The next morning he rose early, and led his sheep down the road to the lake. This time, however, the emperor sent two men on horseback to ride behind him, with orders to watch the prince all day long. The horsemen kept the prince and his sheep in sight, without being seen themselves. As soon as they beheld the sheep running towards the meadows, they turned aside up a steep hill, which overhung the lake. When the shepherd reached the place he laid, as before, his pipes on the grass and bade the greyhounds sit beside them, while the hawk he perched on the branch of the tree. Then he rolled up his trousers and his sleeves, and waded into the water crying:

‘Dragon! dragon! if you are not a coward, come out and fight with me!’ And the dragon answered:

‘I am waiting for you, O prince,’ and the next minute he reared himself out of the water, huge and horrible to see. Again they clasped each other tight round the body and fought till it was noon, and when the sun was at its hottest, the dragon gasped:

‘O prince, let me dip my burning head once in the lake, and I will hurl you up to the top of the sky.’ But the prince answered:

‘Oh, ho! my good dragon, do not crow too soon! If the emperor’s daughter were only here, and would kiss me on the forehead, I would throw you up higher still!’ And suddenly the dragon’s hold loosened, and he fell back into the lake.

As soon as it was evening the prince again collected his sheep, and playing on his pipes he marched before them into the city. When he passed through the gates all the people came out of their houses to stare in wonder, for never before had any flock returned from the lake.

Meanwhile the two horsemen had ridden quickly back, and told the emperor all that they had seen and heard. The emperor listened eagerly to their tale, then called his daughter to him and repeated it to her.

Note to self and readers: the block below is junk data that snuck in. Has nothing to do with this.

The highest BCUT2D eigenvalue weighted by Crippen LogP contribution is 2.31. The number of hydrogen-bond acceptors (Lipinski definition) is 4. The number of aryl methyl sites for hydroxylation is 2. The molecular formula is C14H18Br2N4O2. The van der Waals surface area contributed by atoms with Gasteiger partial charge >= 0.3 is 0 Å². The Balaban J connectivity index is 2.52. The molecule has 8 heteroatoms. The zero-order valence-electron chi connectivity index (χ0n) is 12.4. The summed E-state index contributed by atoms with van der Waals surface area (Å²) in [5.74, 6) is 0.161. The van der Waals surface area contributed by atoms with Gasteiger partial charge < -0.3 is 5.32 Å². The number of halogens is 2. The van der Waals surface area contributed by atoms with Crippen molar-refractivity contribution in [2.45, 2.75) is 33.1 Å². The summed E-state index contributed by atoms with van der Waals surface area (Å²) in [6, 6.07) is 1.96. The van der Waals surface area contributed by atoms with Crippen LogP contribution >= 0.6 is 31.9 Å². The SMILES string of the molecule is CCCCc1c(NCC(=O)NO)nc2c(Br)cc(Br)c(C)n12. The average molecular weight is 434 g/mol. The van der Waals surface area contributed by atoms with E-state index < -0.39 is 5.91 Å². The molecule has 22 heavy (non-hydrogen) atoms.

‘To-morrow,’ he said, when he had finished, ‘you shall go with the shepherd to the lake, and then you shall kiss him on the forehead as he wishes.’

But when the princess heard these words, she burst into tears, and sobbed out:

‘Will you really send me, your only child, to that dreadful place, from which most likely I shall never come back?’

‘Fear nothing, my little daughter, all will be well. Many shepherds have gone to that lake and none have ever returned; but this one has in these two days fought twice with the dragon and has escaped without a wound. So I hope to-morrow he will kill the dragon altogether, and deliver this land from the monster who has slain so many of our bravest men.’

Scarcely had the sun begun to peep over the hills next morning, when the princess stood by the shepherd’s side, ready to go to the lake. The shepherd was brimming over with joy, but the princess only wept bitterly. ‘Dry your tears, I implore you,’ said he. ‘If you will just do what I ask you, and when the time comes, run and kiss my forehead, you have nothing to fear.’

Merrily the shepherd blew on his pipes as he marched at the head of his flock, only stopping every now and then to say to the weeping girl at his side:

‘Do not cry so, Heart of Gold; trust me and fear nothing.’ And so they reached the lake.

In an instant the sheep were scattered all over the meadows, and the prince placed his hawk on the tree, and his pipes on the grass, while he bade his greyhounds lie beside them. Then he rolled up his trousers and his sleeves, and waded into the water, calling:

‘Dragon! dragon! if you are not a coward, come forth, and let us have one more fight together.’ And the dragon answered: ‘I am waiting for you, O prince’; and the next minute he reared himself out of the water, huge and horrible to see. Swiftly he drew near to the bank, and the prince sprang to meet him, and they grasped each other round the body and fought till it was noon. And when the sun was at its hottest, the dragon cried:

‘O prince, let me dip my burning head in the lake, and I will hurl you to the top of the sky.’ But the prince answered: